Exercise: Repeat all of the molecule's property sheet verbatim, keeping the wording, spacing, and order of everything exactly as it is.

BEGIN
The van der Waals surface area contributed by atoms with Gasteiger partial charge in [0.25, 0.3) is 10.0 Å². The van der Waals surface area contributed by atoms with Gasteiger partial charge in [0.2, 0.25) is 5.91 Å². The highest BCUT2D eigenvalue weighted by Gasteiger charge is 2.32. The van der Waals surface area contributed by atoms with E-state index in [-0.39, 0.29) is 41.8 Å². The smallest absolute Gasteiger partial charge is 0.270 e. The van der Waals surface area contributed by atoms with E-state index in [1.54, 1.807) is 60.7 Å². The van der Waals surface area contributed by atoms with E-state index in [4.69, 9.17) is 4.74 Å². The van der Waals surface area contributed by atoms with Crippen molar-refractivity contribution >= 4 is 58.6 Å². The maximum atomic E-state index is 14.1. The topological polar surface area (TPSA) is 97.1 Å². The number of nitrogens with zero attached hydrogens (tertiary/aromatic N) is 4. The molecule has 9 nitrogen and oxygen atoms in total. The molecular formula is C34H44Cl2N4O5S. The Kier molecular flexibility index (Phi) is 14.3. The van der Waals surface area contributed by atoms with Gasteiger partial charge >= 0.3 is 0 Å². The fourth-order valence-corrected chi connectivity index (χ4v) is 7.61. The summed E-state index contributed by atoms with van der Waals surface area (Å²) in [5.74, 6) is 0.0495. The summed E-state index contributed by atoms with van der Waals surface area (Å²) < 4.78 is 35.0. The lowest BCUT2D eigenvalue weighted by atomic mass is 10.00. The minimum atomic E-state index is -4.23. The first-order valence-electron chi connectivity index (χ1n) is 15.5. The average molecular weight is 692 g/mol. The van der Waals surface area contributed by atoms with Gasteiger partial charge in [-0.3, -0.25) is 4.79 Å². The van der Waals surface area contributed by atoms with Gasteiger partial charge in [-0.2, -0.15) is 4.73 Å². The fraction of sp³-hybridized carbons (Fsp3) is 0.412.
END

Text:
The van der Waals surface area contributed by atoms with Gasteiger partial charge in [0.25, 0.3) is 10.0 Å². The van der Waals surface area contributed by atoms with Gasteiger partial charge in [0.2, 0.25) is 5.91 Å². The highest BCUT2D eigenvalue weighted by Gasteiger charge is 2.32. The van der Waals surface area contributed by atoms with E-state index in [-0.39, 0.29) is 41.8 Å². The smallest absolute Gasteiger partial charge is 0.270 e. The van der Waals surface area contributed by atoms with E-state index in [1.54, 1.807) is 60.7 Å². The van der Waals surface area contributed by atoms with E-state index in [4.69, 9.17) is 4.74 Å². The van der Waals surface area contributed by atoms with Crippen molar-refractivity contribution >= 4 is 58.6 Å². The maximum atomic E-state index is 14.1. The topological polar surface area (TPSA) is 97.1 Å². The number of nitrogens with zero attached hydrogens (tertiary/aromatic N) is 4. The molecule has 9 nitrogen and oxygen atoms in total. The molecular formula is C34H44Cl2N4O5S. The Kier molecular flexibility index (Phi) is 14.3. The van der Waals surface area contributed by atoms with Gasteiger partial charge >= 0.3 is 0 Å². The fourth-order valence-corrected chi connectivity index (χ4v) is 7.61. The summed E-state index contributed by atoms with van der Waals surface area (Å²) in [5.74, 6) is 0.0495. The summed E-state index contributed by atoms with van der Waals surface area (Å²) < 4.78 is 35.0. The lowest BCUT2D eigenvalue weighted by atomic mass is 10.00. The minimum atomic E-state index is -4.23. The first-order valence-electron chi connectivity index (χ1n) is 15.5. The average molecular weight is 692 g/mol. The van der Waals surface area contributed by atoms with Gasteiger partial charge in [-0.3, -0.25) is 4.79 Å². The van der Waals surface area contributed by atoms with Gasteiger partial charge in [-0.2, -0.15) is 4.73 Å². The fraction of sp³-hybridized carbons (Fsp3) is 0.412.